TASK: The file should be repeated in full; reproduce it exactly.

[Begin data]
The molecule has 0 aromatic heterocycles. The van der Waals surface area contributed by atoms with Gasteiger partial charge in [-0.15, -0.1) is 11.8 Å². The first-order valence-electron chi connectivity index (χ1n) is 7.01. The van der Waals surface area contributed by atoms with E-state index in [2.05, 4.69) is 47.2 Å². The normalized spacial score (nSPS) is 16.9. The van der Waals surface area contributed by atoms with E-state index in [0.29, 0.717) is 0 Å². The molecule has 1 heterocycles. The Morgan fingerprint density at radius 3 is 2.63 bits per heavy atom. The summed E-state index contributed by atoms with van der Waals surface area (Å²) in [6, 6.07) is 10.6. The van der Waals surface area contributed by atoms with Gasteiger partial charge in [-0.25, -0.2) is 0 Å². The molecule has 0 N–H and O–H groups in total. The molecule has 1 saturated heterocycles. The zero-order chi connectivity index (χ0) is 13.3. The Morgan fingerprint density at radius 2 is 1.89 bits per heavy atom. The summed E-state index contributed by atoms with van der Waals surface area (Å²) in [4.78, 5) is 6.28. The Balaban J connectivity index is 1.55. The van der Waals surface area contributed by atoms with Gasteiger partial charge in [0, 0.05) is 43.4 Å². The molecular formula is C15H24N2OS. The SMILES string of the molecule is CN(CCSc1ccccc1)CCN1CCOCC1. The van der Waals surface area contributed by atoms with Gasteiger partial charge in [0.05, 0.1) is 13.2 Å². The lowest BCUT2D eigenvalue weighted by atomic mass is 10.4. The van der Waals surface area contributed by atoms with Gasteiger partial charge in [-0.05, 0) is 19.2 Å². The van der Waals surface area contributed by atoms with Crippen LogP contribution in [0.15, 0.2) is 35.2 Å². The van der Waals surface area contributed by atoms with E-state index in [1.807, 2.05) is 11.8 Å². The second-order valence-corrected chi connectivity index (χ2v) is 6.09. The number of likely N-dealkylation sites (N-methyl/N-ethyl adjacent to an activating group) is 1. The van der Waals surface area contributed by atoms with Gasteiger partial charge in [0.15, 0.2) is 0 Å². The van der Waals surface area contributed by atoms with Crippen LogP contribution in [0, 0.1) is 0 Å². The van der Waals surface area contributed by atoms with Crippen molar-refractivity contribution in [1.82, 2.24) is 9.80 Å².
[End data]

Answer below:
The molecule has 0 aromatic heterocycles. The van der Waals surface area contributed by atoms with Gasteiger partial charge in [-0.15, -0.1) is 11.8 Å². The first-order valence-electron chi connectivity index (χ1n) is 7.01. The van der Waals surface area contributed by atoms with E-state index in [2.05, 4.69) is 47.2 Å². The normalized spacial score (nSPS) is 16.9. The van der Waals surface area contributed by atoms with E-state index in [0.29, 0.717) is 0 Å². The molecule has 1 heterocycles. The Morgan fingerprint density at radius 3 is 2.63 bits per heavy atom. The summed E-state index contributed by atoms with van der Waals surface area (Å²) in [6, 6.07) is 10.6. The van der Waals surface area contributed by atoms with Gasteiger partial charge in [-0.25, -0.2) is 0 Å². The molecule has 0 N–H and O–H groups in total. The molecule has 1 saturated heterocycles. The zero-order chi connectivity index (χ0) is 13.3. The Morgan fingerprint density at radius 2 is 1.89 bits per heavy atom. The summed E-state index contributed by atoms with van der Waals surface area (Å²) in [4.78, 5) is 6.28. The Balaban J connectivity index is 1.55. The van der Waals surface area contributed by atoms with Gasteiger partial charge in [0, 0.05) is 43.4 Å². The molecular formula is C15H24N2OS. The SMILES string of the molecule is CN(CCSc1ccccc1)CCN1CCOCC1. The van der Waals surface area contributed by atoms with Gasteiger partial charge in [0.05, 0.1) is 13.2 Å². The lowest BCUT2D eigenvalue weighted by atomic mass is 10.4. The van der Waals surface area contributed by atoms with Gasteiger partial charge in [-0.05, 0) is 19.2 Å². The van der Waals surface area contributed by atoms with Crippen LogP contribution in [0.15, 0.2) is 35.2 Å². The van der Waals surface area contributed by atoms with E-state index in [1.807, 2.05) is 11.8 Å². The second-order valence-corrected chi connectivity index (χ2v) is 6.09. The number of likely N-dealkylation sites (N-methyl/N-ethyl adjacent to an activating group) is 1. The van der Waals surface area contributed by atoms with Gasteiger partial charge in [0.15, 0.2) is 0 Å². The van der Waals surface area contributed by atoms with Crippen LogP contribution in [0, 0.1) is 0 Å². The van der Waals surface area contributed by atoms with Crippen molar-refractivity contribution in [1.82, 2.24) is 9.80 Å².